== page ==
what it means or what does it mean?

e2e4

Banned
sc-cs
This sounds quite nice, but I've no idea what it means.

This sounds quite nice, but I've no idea what does it mean?

Would you please tell me which of these two sentences, according to the grammar, is a correct one?
 
  • xqby

    Senior Member
    English (U.S.)
    The first one is okay, I guess. You usually only contract "have" when it's an auxiliary verb.

    The second sentence should be broken up. The second independent clause in it has too many ideas.
    "This sounds quite nice, but what does it mean? I have no idea."
     
    This sounds quite nice, but I've no idea what it means.:tick: (this is an statement, that´s why we don´t use the question structure nor the mark "?")

    This sounds quite nice, but I've no idea. What does it mean? (we make the statement. Then the punctuation mark "." and then we use the question structure and mark):tick:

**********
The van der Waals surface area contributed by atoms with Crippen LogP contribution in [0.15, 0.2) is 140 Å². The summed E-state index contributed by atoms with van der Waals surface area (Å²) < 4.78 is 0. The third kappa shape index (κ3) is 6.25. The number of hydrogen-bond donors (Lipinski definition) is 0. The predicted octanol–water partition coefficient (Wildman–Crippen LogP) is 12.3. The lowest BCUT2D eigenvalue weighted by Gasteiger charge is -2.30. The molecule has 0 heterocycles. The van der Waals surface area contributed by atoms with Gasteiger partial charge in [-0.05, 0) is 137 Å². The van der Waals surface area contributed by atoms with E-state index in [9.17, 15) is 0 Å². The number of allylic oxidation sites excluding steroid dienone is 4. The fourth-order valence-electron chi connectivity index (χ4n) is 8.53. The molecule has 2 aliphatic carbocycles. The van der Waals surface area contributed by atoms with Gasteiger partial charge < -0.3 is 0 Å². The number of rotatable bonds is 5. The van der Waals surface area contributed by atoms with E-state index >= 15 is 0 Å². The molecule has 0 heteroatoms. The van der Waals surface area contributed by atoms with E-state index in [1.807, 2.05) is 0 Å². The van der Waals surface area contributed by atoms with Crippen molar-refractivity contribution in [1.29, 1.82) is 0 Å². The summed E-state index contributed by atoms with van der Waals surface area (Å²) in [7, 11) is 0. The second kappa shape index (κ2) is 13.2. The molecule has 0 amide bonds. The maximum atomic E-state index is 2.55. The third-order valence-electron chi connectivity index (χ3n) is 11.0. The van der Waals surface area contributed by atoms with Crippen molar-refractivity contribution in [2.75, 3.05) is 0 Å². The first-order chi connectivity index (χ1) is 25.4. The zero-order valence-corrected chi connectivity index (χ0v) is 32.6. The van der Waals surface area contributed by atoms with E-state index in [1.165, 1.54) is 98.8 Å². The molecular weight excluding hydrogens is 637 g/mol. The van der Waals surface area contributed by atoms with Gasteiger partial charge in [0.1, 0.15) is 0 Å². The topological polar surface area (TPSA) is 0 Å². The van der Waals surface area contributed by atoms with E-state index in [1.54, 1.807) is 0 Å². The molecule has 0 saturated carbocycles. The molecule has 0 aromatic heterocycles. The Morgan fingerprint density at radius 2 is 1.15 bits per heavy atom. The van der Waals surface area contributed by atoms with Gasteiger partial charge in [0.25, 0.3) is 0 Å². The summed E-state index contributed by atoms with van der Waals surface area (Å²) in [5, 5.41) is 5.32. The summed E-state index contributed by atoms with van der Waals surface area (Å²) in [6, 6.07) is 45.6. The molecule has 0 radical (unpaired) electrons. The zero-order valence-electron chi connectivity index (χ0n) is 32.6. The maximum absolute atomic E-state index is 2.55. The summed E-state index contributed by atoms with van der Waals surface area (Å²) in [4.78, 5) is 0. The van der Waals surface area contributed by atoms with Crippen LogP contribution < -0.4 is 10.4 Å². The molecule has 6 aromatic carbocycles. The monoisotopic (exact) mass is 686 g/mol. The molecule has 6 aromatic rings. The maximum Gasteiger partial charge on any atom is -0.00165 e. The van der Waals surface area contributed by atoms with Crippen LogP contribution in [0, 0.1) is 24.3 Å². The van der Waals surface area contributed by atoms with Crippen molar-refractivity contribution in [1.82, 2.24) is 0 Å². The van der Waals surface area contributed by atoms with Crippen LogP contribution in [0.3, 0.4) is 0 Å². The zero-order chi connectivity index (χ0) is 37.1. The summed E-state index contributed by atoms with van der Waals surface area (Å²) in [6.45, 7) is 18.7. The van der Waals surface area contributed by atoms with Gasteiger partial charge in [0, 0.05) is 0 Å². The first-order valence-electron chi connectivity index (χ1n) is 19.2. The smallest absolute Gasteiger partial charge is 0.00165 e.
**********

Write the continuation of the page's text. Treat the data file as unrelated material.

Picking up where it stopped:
Would you please tell me which of these two sentences, according to the grammar, is a correct one?

    Both of them are correct, but I rather use the first option in order to make the statement.

    Regards!
     

    trascendenza

    New Member
    English (US, California)
    This sounds quite nice, but I've no idea what it means.
    As others have said, I'd go with this one. Alternatively, if you'd like a more Americanized version of the sentence, I'd say something along the lines of:

    "That sounds really nice, but I've got no idea what it means."
    "I like the way this sounds, but I have no idea what it means."
     
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